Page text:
Are there really no private variables in JavaScript?

Private variables are variables that are visible only to the class to which they belong. It is a common opinion that there are no strict private variables in JS (except for the new fields like this.#property).
Can anyone kindly explain why the variable ‘boy’ bellow cannot be considered to be a private one?

class Forrest {
  constructor() {
    let boy = "Bobby"
    this.getBoy = function() {
      console.log(boy)
    }
  }
}

const f = new Forrest()
f.getBoy() // Bobby

41 thoughts on “Are there really no private variables in JavaScript?”

  1. I haven’t heard people claim that boy in your example isn’t private. Quite the opposite, it’s private to the constructor and getBoy. Nothing else (including nothing else in that class) can access it. But either way, I suppose that might be in the "opinion-based" realm.

    Stepping out of that realm: Regardless of someone may feel about the closure approach shown in the question, JavaScript will have true private fields very, very soon. It’s implemented in most major engines and likely to hit the spec this year. Your example with private fields looks like this:

    class Forrest {
        #boy = "Bobby";
    
        getBoy() {
            console.log(this.#boy);
        }
    }
    
    const f = new Forrest();
    f.getBoy() // Bobby

    Or if we set it from a constructor parameter:

    class Forrest {
        #boy;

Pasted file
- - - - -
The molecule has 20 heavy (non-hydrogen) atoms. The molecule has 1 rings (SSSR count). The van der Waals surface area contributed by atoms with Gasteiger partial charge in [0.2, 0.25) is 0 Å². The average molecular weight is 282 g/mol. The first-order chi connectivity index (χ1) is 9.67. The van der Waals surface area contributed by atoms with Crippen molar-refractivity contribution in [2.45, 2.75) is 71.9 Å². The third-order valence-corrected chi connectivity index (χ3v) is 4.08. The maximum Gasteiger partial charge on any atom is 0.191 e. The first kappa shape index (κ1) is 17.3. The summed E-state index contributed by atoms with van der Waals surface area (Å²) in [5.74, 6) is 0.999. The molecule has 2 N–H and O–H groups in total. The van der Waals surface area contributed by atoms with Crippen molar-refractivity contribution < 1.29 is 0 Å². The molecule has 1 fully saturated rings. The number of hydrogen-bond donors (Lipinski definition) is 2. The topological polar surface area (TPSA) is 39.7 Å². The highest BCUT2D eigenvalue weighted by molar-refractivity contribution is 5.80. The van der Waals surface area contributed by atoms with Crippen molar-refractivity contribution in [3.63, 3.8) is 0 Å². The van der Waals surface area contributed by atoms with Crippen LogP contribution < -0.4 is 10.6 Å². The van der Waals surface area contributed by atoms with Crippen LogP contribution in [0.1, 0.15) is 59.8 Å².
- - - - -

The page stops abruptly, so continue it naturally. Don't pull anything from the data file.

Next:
constructor(boy) {
            this.#boy = boy;
        }
    
        getBoy() {
            console.log(this.#boy);
        }
    }
    
    const f = new Forrest("Bobby");
    f.getBoy() // Bobby

    Those will run on up-to-date versions of Chromium-based browsers. Safari and Firefox won’t be much longer.

    Reply
  2. This is the concept of closures in JS.

    Closure means that an inner function always has access to the vars and parameters of its outer function, even after the outer function has returned.

    So in this example, f.getBoy (the inner function) has access to boy property (parameters of it’s outer function) but if you will try to access
    f.boy you will get undefined.

    Closure can be very useful in hiding implementation detail in JavaScript.
    it can be very useful to create private variables (or functions).

    class Forrest {
      constructor() {
        let boy = "Bobby"
        this.getBoy = function() {
           console.log(boy)
        }
      }
    }
    
    const f = new Forrest()
    f.getBoy() // Bobby
    f.boy // undefined
    
    Reply

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